Fewer people worldwide are getting infected with HIV than 10 years ago, and those who have already contracted the virus are living longer, according to a new report from the Joint United Nations Programme on HIV/AIDS (UNAIDS). The report attributes this encouraging news to prevention efforts that are producing "clear and impressive results" and to greatly expanded access to HIV treatment. However, UNAIDS also cautions that not all countries saw declines in HIV infections, and that new infections still outpace new patients receiving treatment by a two-to-one margin.
For advocates and policymakers, these welcome successes also create greater urgency to tackle a range of related issues, including better meeting the sexual and reproductive health needs of people living with HIV, achieving more integration between HIV and sexual and reproductive health services, and addressing the unique needs of young people living in countries most affected by HIV.
As the number of people with access to treatment has expanded from 700,000 in 2004 to 5.2 million globally in 2009, HIV infection for many of them can now be managed as a chronic disease. The evidence shows that HIV infection need not prevent men and women from safely having sex, bearing children, using most modern contraceptives or having an abortion where services are legally available. Given the rapid growth in the number of people receiving HIV treatment and living longer lives, meeting their sexual and reproductive health needs is essential both to vindicating their human rights and to sustaining global HIV prevention efforts.
Another ongoing challenge is the lack of linkages between programs that provide HIV services and those providing sexual and reproductive health services. U.S.-funded family planning programs in developing countries generally provide HIV counseling and testing services, and refer women who test positive for HIV treatment. But provision of family planning services--including contraceptive counseling, referrals and direct provision of contraceptives in the absence of a referral site--is not widespread in U.S.-funded HIV treatment facilities. This, notwithstanding a high degree of consensus at the global level that better linkages between HIV and reproductive health services are key both in meeting the needs of HIV-positive individuals and in preventing HIV transmission.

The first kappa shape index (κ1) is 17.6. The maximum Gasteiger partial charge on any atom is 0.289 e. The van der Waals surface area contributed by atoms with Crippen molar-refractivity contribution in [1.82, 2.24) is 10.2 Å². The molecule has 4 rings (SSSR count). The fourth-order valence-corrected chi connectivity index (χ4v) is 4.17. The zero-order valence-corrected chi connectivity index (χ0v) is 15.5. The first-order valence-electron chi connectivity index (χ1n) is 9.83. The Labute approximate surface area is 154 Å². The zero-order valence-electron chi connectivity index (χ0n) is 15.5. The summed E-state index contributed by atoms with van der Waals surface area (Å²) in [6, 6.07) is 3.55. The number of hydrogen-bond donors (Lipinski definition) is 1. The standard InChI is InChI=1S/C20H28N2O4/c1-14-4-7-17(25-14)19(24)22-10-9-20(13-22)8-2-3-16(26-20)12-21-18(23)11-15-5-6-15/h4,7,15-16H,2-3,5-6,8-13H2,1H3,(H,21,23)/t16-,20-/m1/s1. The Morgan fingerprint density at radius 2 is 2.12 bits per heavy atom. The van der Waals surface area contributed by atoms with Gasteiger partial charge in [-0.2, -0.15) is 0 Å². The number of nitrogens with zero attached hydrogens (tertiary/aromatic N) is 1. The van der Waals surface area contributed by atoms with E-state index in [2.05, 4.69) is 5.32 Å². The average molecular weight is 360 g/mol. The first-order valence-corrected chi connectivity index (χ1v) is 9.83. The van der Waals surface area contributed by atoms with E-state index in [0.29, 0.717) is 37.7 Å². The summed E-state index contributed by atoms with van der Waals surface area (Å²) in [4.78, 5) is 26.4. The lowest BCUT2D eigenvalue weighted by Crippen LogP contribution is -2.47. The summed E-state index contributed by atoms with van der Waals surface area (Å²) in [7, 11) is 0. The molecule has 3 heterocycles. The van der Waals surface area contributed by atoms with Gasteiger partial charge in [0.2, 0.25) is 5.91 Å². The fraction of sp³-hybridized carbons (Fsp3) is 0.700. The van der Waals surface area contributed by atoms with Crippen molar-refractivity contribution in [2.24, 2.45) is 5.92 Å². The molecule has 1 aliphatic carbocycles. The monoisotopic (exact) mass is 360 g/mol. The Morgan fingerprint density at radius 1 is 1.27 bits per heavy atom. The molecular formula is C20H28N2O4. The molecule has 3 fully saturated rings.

Likewise, doing more of what we already know works is crucial in helping young people avoid HIV infection. According to UNAIDS, HIV prevalence has fallen by more than 25% among young people in 15 of the most severely affected countries. The report identifies behavior change as the key factor behind these declines, noting that they are due to "significant positive trends (for either or both sexes) in important behavior indicators, including increased condom use, delayed sexual debut, and reductions in multiple partnerships." But as previously noted by Guttmacher, policymakers--including those in the United States--need to move more quickly and effectively to meet the urgent needs of young people globally.
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